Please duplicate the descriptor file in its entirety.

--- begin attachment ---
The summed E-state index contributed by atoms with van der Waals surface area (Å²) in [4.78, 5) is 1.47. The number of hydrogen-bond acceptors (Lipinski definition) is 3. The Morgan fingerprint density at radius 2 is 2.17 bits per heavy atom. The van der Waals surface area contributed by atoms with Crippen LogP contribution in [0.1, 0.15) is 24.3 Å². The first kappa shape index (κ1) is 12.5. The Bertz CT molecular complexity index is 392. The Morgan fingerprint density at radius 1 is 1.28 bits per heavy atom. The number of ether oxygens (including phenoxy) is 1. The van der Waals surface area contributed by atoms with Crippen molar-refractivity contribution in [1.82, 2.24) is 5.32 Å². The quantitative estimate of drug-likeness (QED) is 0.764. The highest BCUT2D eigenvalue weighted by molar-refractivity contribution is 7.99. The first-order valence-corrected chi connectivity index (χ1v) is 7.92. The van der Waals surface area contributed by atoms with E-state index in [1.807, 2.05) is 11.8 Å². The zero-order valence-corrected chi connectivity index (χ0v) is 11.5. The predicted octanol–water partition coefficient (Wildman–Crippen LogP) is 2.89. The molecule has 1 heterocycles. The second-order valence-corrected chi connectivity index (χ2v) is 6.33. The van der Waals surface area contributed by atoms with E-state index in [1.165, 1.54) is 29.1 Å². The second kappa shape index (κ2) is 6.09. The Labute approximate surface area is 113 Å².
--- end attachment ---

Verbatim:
The summed E-state index contributed by atoms with van der Waals surface area (Å²) in [4.78, 5) is 1.47. The number of hydrogen-bond acceptors (Lipinski definition) is 3. The Morgan fingerprint density at radius 2 is 2.17 bits per heavy atom. The van der Waals surface area contributed by atoms with Crippen LogP contribution in [0.1, 0.15) is 24.3 Å². The first kappa shape index (κ1) is 12.5. The Bertz CT molecular complexity index is 392. The Morgan fingerprint density at radius 1 is 1.28 bits per heavy atom. The number of ether oxygens (including phenoxy) is 1. The van der Waals surface area contributed by atoms with Crippen molar-refractivity contribution in [1.82, 2.24) is 5.32 Å². The quantitative estimate of drug-likeness (QED) is 0.764. The highest BCUT2D eigenvalue weighted by molar-refractivity contribution is 7.99. The first-order valence-corrected chi connectivity index (χ1v) is 7.92. The van der Waals surface area contributed by atoms with E-state index in [1.807, 2.05) is 11.8 Å². The zero-order valence-corrected chi connectivity index (χ0v) is 11.5. The predicted octanol–water partition coefficient (Wildman–Crippen LogP) is 2.89. The molecule has 1 heterocycles. The second-order valence-corrected chi connectivity index (χ2v) is 6.33. The van der Waals surface area contributed by atoms with E-state index in [1.165, 1.54) is 29.1 Å². The second kappa shape index (κ2) is 6.09. The Labute approximate surface area is 113 Å².